Morning Briefing: 10 Things You Should Know
NEW YORK (TheStreet) -- Here are 10 things you should know for Tuesday, Sept. 24:
1. -- U.S. stock futures were pointing to a mixed start for Wall Street on Tuesday as investors weighed uncertainties over the Federal Reserve's next step with a potential budget showdown in Washington.
European shares were rising in early trading. Asian stocks ended the session mostly lower. Japan's Nikkei 225 index declined 0.1%.
2. -- The economic calendar in the U.S. Tuesday includes the Case-Shiller 20-city Index for July at 9 a.m. EDT, the FHFA Housing Price Index for July at 9 a.m. and Consumer Confidence for September at 10 a.m.
3. -- U.S. stocks on Monday finished in the red, with the S&P 500 and Dow Jones Industrial Average logging their first three-day decline in a month as investors weighed the sugar rush that the Fed's ultra-loose accommodation has been providing against the still vulnerable economic backdrop that caused the central bank to maintain its $85 billion per month bond-buying stimulus program.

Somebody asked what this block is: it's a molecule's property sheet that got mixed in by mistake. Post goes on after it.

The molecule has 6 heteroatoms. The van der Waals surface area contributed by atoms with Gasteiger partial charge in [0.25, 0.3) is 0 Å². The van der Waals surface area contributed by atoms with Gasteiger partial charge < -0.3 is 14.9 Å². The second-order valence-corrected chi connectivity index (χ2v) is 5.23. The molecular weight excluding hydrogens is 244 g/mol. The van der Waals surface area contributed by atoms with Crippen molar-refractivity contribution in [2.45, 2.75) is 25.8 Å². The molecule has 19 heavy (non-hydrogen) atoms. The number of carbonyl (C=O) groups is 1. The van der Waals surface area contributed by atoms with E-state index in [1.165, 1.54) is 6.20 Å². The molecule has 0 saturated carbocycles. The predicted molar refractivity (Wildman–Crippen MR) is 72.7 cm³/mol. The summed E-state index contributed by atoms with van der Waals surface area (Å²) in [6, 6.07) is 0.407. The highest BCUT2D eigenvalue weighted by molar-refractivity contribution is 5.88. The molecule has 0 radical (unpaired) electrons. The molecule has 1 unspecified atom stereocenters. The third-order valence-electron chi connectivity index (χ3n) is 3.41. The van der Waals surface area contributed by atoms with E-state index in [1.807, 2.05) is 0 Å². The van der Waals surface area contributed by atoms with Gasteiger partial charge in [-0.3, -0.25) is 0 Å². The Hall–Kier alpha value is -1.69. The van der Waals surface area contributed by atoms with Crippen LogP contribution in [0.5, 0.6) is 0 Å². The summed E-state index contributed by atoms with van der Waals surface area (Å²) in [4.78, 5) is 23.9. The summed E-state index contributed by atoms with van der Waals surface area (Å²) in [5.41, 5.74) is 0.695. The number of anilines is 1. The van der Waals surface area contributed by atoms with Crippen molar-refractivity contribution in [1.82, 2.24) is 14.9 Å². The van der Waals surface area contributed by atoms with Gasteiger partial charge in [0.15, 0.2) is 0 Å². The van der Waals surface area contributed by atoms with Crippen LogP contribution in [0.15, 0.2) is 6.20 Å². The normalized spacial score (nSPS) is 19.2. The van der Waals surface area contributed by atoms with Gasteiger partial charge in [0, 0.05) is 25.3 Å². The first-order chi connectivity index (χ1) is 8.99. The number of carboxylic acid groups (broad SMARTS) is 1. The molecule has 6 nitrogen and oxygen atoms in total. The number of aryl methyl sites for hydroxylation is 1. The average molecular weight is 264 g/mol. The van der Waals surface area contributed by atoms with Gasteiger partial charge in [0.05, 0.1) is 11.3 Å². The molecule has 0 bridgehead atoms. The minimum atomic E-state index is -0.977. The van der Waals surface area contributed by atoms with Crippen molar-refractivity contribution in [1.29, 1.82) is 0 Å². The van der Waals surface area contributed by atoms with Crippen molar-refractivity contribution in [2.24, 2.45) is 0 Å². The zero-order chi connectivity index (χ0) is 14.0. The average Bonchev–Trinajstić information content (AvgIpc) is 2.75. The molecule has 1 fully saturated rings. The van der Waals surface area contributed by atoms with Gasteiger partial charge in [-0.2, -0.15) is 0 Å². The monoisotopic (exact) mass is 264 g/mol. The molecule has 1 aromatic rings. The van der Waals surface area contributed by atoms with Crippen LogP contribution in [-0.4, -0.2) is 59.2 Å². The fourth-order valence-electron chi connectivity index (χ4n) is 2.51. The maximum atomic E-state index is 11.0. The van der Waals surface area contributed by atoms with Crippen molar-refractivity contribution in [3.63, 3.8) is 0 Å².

4. -- Citigroup
5. -- Chrysler filed a share offering to return to the public stock markets, as the company's majority shareholder, Fiat, continues to press for full control of the automaker.
Chrysler said late Monday that it filed a registration statement with the Securities and Exchange Commission for an IPO. The number and price of the shares hasn't been determined. The shares are expected to be traded on the New York Stock Exchange if a listing is consummated.
The sole seller would be the United Auto Worker's Retiree Medical Benefits Trust, which holds a 41.5% ownership stake and would receive all of the net proceeds.
Chrysler's effort at a public offering has been complicated by a battle between the UAW medical benefits trust and Fiat, the majority owner with a 58.5% stake. Fiat has sought to buy all of the shares it doesn't own.
6. -- Justice Department officials are preparing to file a civil lawsuit against JPMorgan Chase
Government lawyers notified the bank they planned to file the lawsuit as early as Tuesday, but enewed discussions Monday could change that schedule, according to a person familiar with the talks, the Journal said.
Federal prosecutors also are weighing whether to bring any criminal charges stemming from the case, the newspaper reported, citing a person familiar with the case.
7. -- Homebuilder Lennar